It happens from an early age. Little boys are told they cannot play with dolls unless they are G.I. Joes. They are scolded for crying. They learn they should grow up to be tough men. During this socialization toward “manhood,” they are implicitly taught to reject characteristics, attitudes and behavior traditionally associated with being a woman. By the time many young men arrive on a college campus, they are aimed to perpetuate the systemic sexism whether or not they know it, believe it, or acknowledge it. Focusing on the removal of fraternities avoids the root of the problem, which is the whole campus culture. Fraternities are one outlet on a college campus where male students engage their peers, their university and the larger community. I have worked with many fraternity members who genuinely care about the values of brotherhood, scholarship, leadership and service their organization espouses. Unfortunately, another common byproduct of fraternity membership is "group think." There was no excuse for the lewd, disrespectful and offensive behavior exhibited by members of the Delta Kappa Epsilon Fraternity at Yale, nor is there an excuse for any aggressive, violent or harassing behavior perpetrated by a fraternity member or any individual toward another. However, to presume that non-fraternity members are immune from such behavior is misleading. In the recent article in The Wall Street Journal, the writer Caitlin Flanagan posed and answered a question, “Can the mere presence of slur-chanting fraternity men really create an environment that robs young women of equal opportunity to education? Yes, it can.” I agree with her. But football players, all-male floors in a college residence hall, and male fans or spectators at any college recreational event can and do exhibit the same behavior. Focusing on the removal of fraternities from university campuses fails to address the root of the issue -- that sexism persists and is part of the fabric of university campus cultures. Does this mean fraternities are not culpable for their behavior? Absolutely not. Universities have a responsibility to hold fraternal organizations and all campus associations accountable for their actions, especially when that behavior creates a hostile climate for a particular group of students. *While a university has a responsibility to hold fraternity members accountable for their actions, I argue that the lasting cultural change that must occur within these organizations will only come about through a sustained partnership and commitment to change among institutions of higher education, national fraternal offices, alumni advisers, and undergraduate fraternity members. Efforts to cultivate responsible and principled fraternity leaders should be a priority for national fraternity offices and for professionals working with fraternities on college campuses from the moment a student joins. If we wait until a student is elected president of his fraternity to teach necessary leadership skills, then we are too late. Also needed is a renewed commitment to the espoused values of brotherhood, leadership, service and scholarship on which most fraternities were founded. Fraternities that cannot or will not accept the call to align their enacted values with their espoused values must inevitably face becoming irrelevant as higher education and college campus life evolve.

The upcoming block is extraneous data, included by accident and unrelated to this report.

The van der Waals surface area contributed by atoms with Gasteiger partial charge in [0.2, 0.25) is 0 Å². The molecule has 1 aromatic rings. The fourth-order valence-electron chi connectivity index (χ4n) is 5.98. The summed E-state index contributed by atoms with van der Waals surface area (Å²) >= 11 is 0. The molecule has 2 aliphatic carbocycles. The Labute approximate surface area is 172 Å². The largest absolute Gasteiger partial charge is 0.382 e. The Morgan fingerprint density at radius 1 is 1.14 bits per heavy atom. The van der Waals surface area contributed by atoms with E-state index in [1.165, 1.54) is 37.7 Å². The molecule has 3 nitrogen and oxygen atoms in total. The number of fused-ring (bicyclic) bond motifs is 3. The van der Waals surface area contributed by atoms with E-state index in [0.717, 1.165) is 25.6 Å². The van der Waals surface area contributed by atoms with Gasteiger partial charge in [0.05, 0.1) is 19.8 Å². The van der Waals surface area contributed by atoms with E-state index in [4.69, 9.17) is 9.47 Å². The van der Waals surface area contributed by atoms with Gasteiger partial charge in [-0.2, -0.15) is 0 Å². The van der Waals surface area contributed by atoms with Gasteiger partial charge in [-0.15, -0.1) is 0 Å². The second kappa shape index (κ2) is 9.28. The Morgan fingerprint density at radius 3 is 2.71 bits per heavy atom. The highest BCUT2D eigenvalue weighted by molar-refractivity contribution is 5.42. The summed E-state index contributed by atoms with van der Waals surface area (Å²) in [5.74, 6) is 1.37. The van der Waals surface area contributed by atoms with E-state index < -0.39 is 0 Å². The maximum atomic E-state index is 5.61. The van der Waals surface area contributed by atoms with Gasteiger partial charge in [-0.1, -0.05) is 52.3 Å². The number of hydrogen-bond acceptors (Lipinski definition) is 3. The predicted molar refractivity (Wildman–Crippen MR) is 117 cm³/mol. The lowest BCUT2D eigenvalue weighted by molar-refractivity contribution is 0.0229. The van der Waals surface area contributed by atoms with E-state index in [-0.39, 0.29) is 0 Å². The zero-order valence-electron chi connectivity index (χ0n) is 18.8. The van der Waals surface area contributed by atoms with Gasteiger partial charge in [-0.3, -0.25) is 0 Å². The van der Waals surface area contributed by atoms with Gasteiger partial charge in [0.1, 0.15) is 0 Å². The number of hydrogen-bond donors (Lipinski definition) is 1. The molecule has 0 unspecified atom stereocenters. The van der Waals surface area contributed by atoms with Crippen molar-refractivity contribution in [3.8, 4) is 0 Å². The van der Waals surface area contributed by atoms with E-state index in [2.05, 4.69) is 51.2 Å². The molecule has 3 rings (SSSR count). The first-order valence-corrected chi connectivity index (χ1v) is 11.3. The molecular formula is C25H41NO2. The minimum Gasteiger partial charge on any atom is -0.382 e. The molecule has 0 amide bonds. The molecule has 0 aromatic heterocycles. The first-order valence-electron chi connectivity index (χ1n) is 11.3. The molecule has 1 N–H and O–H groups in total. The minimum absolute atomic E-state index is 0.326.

First, let me note that I am not a member of any fraternity or sorority. I did know a number of guys in fraternities in college (though our campus was not a terribly “Greek” campus, in the way that some are) and I’ve had students in fraternities at my current institution (also a campus in which affiliation with Greek organizations is marginal at best). I am not saying that the problems that you note, or that Nick notes, aren’t real problems at many institutions, and that the Greek system doesn’t provide an alibi for those problems. But. In my experience (n=1), fraternities (and sororities) are very...
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